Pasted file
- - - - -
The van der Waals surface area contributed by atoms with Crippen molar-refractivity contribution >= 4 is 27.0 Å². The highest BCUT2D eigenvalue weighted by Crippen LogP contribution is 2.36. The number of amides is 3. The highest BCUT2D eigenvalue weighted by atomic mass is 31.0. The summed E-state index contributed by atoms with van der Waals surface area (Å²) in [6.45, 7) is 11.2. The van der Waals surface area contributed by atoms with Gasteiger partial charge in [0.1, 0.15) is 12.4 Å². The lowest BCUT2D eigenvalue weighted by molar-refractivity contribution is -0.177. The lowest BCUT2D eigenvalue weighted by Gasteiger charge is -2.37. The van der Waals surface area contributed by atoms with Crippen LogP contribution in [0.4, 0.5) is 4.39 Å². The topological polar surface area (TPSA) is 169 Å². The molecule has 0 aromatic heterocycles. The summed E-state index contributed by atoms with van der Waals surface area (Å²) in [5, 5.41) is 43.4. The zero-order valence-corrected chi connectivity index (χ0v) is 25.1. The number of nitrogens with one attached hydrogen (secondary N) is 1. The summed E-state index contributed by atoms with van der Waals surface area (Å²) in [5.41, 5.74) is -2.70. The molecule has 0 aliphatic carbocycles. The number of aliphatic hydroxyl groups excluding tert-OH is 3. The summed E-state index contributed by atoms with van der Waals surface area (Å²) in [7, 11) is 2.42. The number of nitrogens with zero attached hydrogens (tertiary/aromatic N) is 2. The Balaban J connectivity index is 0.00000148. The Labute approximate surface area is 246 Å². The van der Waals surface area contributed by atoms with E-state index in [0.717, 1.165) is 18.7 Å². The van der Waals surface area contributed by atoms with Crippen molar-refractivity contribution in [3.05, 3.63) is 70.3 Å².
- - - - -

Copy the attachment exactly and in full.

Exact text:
The van der Waals surface area contributed by atoms with Crippen molar-refractivity contribution >= 4 is 27.0 Å². The highest BCUT2D eigenvalue weighted by Crippen LogP contribution is 2.36. The number of amides is 3. The highest BCUT2D eigenvalue weighted by atomic mass is 31.0. The summed E-state index contributed by atoms with van der Waals surface area (Å²) in [6.45, 7) is 11.2. The van der Waals surface area contributed by atoms with Gasteiger partial charge in [0.1, 0.15) is 12.4 Å². The lowest BCUT2D eigenvalue weighted by molar-refractivity contribution is -0.177. The lowest BCUT2D eigenvalue weighted by Gasteiger charge is -2.37. The van der Waals surface area contributed by atoms with Crippen LogP contribution in [0.4, 0.5) is 4.39 Å². The topological polar surface area (TPSA) is 169 Å². The molecule has 0 aromatic heterocycles. The summed E-state index contributed by atoms with van der Waals surface area (Å²) in [5, 5.41) is 43.4. The zero-order valence-corrected chi connectivity index (χ0v) is 25.1. The number of nitrogens with one attached hydrogen (secondary N) is 1. The summed E-state index contributed by atoms with van der Waals surface area (Å²) in [5.41, 5.74) is -2.70. The molecule has 0 aliphatic carbocycles. The number of aliphatic hydroxyl groups excluding tert-OH is 3. The summed E-state index contributed by atoms with van der Waals surface area (Å²) in [7, 11) is 2.42. The number of nitrogens with zero attached hydrogens (tertiary/aromatic N) is 2. The Balaban J connectivity index is 0.00000148. The Labute approximate surface area is 246 Å². The van der Waals surface area contributed by atoms with E-state index in [0.717, 1.165) is 18.7 Å². The van der Waals surface area contributed by atoms with Crippen molar-refractivity contribution in [3.05, 3.63) is 70.3 Å².